So I would have written the structure like this:

struct Params
{
  // 8 byte aligned
  OptixTraversableHandle handle;
  uchar4* image;

  // 4 byte aligned
  float3 cam_eye;
  float3 cam_u, cam_v, cam_w;

  unsigned int image_width;
  unsigned int image_height;

  unsigned int horse;
};

It doesn’t matter where inside the 4 byte aligned fields you place the new unsigned int.
When you placed the new unsigned int before the OptixTraversableHandle, latter would have not ended up on an 8-byte offset inside the structure if the host compiler tightly packed the fields. So that would match your observations.

Usually C++ compilers do this right (and that is also why CUDA has a list supported host compilers in its release notes), but if Python packs the fields as tightly as possible, care needs to be taken to make sure the CUDA alignment requirements are correct.

That would also imply that when using arrays of structures you would need to make sure that each array element starts with the correct alignment again.
The C++ compilers usually take care of that, but it’s good practice to add an align instruction to the struct, in this case to 8 bytes:
struct __align__(8) Params
Not sure what the syntax for that is in Python.

You could also manually add padding fields inside the structure to make its size a multiple of the required alignment.
I use that method often: https://github.com/NVIDIA/OptiX_Apps/blob/master/apps/MDL_renderer/shaders/material_definition_mdl.h#L44

Thank you a lot !

It was indeed a problem of byte alignement from the Python side.
I tested by changing the type of horse into an unsigned long long 64bits to respect the 8 bytes alignement and the problem disapear.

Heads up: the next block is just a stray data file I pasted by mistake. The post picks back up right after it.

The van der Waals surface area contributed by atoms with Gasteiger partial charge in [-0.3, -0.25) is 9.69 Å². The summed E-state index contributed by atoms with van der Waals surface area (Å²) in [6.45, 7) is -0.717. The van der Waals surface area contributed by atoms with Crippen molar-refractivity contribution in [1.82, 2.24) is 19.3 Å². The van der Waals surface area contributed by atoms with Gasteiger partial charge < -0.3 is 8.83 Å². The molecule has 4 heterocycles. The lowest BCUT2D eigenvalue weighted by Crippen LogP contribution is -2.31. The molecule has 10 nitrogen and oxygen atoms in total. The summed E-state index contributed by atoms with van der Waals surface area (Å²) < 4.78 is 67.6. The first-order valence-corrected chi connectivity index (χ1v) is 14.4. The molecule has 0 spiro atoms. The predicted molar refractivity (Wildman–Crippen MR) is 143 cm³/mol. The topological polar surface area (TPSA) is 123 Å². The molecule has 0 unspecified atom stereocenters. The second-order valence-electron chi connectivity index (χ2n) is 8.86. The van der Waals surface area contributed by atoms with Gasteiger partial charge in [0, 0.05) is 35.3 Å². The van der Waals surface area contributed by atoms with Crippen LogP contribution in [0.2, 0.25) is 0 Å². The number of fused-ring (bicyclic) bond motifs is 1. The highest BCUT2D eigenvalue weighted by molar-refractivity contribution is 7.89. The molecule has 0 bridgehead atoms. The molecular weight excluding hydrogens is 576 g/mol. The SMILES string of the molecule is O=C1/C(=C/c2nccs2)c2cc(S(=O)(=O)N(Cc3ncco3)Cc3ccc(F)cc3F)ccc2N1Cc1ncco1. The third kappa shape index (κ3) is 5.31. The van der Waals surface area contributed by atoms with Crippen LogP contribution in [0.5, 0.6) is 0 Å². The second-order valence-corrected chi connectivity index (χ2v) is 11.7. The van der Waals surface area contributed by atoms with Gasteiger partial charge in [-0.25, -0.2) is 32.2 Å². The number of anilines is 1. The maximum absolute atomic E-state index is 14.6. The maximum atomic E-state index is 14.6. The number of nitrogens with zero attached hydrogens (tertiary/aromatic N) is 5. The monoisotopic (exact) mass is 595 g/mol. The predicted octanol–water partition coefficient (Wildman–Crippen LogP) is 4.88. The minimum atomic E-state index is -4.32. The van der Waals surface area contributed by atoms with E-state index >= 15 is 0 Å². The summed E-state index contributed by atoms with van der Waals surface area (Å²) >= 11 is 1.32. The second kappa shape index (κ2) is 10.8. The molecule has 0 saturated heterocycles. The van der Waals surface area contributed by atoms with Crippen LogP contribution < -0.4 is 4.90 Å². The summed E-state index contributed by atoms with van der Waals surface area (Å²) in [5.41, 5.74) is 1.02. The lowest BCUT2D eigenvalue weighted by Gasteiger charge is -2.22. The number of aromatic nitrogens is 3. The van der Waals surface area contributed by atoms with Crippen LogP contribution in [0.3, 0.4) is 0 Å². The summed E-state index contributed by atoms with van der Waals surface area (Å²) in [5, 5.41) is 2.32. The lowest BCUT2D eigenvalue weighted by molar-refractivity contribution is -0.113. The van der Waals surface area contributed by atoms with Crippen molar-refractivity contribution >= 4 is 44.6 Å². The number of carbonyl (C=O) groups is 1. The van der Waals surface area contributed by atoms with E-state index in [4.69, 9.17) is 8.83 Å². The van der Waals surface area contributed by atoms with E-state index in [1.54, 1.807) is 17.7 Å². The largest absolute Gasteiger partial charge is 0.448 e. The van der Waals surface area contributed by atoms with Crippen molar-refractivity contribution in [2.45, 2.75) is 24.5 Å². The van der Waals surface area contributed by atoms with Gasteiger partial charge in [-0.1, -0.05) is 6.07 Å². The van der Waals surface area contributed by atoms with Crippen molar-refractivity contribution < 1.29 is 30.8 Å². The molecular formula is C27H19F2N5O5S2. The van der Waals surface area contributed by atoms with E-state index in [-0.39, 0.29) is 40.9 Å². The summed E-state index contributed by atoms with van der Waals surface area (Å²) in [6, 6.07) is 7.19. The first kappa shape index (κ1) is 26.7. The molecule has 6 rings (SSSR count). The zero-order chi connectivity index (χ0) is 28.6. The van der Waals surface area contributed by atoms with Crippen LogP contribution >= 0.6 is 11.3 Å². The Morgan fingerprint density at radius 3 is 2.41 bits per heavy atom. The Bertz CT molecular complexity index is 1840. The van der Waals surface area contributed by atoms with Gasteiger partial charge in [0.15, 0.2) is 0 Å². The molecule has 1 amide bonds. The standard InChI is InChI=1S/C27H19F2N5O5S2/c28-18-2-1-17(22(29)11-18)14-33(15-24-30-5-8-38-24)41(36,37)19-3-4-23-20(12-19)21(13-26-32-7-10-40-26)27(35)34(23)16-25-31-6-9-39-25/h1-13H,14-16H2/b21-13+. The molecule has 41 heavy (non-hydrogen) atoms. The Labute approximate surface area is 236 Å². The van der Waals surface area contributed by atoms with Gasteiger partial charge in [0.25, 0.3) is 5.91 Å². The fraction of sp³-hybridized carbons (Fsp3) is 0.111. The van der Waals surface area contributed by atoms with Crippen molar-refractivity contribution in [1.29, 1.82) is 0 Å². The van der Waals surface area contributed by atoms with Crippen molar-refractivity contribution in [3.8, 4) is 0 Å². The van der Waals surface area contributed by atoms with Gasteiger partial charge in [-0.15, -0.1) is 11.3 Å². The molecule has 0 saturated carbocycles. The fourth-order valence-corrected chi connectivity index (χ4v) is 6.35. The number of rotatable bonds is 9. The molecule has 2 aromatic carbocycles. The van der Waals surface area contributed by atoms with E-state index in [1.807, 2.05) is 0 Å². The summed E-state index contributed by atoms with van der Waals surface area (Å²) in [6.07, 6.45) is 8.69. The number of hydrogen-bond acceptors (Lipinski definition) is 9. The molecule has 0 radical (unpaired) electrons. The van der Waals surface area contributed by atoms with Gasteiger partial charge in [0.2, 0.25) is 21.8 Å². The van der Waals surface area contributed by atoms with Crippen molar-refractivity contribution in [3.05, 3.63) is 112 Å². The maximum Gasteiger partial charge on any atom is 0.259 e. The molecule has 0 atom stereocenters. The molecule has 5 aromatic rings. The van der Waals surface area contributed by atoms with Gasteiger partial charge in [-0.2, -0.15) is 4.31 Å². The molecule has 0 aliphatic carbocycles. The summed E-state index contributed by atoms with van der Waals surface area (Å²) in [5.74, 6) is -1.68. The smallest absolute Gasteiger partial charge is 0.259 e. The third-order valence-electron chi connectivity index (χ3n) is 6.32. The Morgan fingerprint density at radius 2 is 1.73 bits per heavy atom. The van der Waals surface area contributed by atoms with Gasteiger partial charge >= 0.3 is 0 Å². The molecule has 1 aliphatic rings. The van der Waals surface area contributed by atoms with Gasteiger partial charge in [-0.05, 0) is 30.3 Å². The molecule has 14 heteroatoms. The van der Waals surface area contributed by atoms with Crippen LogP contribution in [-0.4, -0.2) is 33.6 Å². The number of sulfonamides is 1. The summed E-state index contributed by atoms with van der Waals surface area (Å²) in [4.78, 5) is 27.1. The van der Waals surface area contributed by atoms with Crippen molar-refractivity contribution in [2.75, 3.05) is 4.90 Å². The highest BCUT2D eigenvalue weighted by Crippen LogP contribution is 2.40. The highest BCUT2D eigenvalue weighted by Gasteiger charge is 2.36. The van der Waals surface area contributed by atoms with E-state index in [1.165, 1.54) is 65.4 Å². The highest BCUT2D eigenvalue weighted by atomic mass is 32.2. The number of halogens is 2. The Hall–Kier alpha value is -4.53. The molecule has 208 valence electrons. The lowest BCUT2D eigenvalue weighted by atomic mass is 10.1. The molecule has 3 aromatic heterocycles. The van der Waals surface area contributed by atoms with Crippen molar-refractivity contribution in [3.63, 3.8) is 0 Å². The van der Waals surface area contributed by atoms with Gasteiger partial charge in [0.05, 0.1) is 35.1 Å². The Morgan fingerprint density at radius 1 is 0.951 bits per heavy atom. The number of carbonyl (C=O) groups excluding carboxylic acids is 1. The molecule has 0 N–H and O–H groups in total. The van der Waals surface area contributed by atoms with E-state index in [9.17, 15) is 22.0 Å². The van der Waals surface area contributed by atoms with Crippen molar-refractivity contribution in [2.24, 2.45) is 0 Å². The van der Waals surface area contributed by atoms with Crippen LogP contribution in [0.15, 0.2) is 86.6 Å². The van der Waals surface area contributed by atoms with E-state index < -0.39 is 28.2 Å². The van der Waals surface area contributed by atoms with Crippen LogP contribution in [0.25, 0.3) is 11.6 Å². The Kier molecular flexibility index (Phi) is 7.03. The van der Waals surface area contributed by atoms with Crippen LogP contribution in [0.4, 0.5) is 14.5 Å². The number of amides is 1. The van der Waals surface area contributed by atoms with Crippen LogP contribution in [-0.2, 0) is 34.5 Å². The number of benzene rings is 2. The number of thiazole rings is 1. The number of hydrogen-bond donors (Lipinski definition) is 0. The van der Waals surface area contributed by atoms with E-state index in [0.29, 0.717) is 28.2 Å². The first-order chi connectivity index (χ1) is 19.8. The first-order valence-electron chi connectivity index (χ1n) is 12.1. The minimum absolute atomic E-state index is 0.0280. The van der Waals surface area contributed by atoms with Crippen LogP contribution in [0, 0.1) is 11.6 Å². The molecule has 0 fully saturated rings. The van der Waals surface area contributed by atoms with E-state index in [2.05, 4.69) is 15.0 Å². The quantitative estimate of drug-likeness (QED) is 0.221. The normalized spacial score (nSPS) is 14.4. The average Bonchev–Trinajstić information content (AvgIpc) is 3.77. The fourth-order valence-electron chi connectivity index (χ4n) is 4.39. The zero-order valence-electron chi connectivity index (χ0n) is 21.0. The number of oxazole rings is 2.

I created a little function that align the parameters in params by adding paddings when the alignement is not respected, so that it can compile everytime :

def align_params( params ):
	current_type = params[0][0]
	sequence_size = 0
	padid = 0
	params_aligned = []
	for i in range(len(params)):
		typep = params[i][0]
		if typep == current_type:
			sequence_size += ctypes.sizeof(typep)
		else:
			if sequence_size % 8 != 0:
				padsize = 8 - sequence_size % 8
				if padsize >= 4:
					params_aligned.append((ctypes.c_uint32, "pad"+str(padid), 0)); padid+=1
					padsize -= 4
				if padsize >= 2:
					params_aligned.append((ctypes.c_ushort, "pad"+str(padid), 0)); padid+=1
					padsize -= 2
				if padsize >= 1:
					params_aligned.append((ctypes.c_ubyte, "pad"+str(padid), 0)); padid+=1
			sequence_size = ctypes.sizeof(typep)
			current_type = typep
		params_aligned.append(params[i])

	return params_aligned

Thank you for your help and for all the documentations.

Mind that bigger types like float4 or uint4 are 16 byte aligned, in case you want to handle these as well.

yes, alignment is indeed an issue that pops up here. The numpy dtype struct allows for specification of padding, either per field or a min field padding. You can use this or use types with matching alignments (as you did) or rearrange your fields so that larger types always line up with their alignment boundaries (often by ordering types from largest to smallest in the struct).

Thank you a lot for the confirmation.

Sorting the parameters by size seems indeed a easier solution.
I replaced my first method with a sorting method in descendant order using this lambda function :

lambda type : (size of the primitive type) + ( 0.1 * (nb of element of the type))
example for unsigned int*: 8 + 0.1 * 1 = 8.1
example for float3: 4 + 0.1 * 3 = 4.3

Which leads with a params structure like this:

struct Params
{
    OptixTraversableHandle   handle; // 8.1
    uchar4*                  image; // 8.1
    float3                   cam_eye; // 4.3
    float3                   cam_u, cam_v, cam_w; // 4.3
    unsigned int             image_width; // 4.1
    unsigned int             image_height; // 4.1
    unsigned int             horse; // 4.1
    short4                   duck; //2.4
};

And it seems to work pretty well, hopping that it will help.
Thank you again for your help and documentations.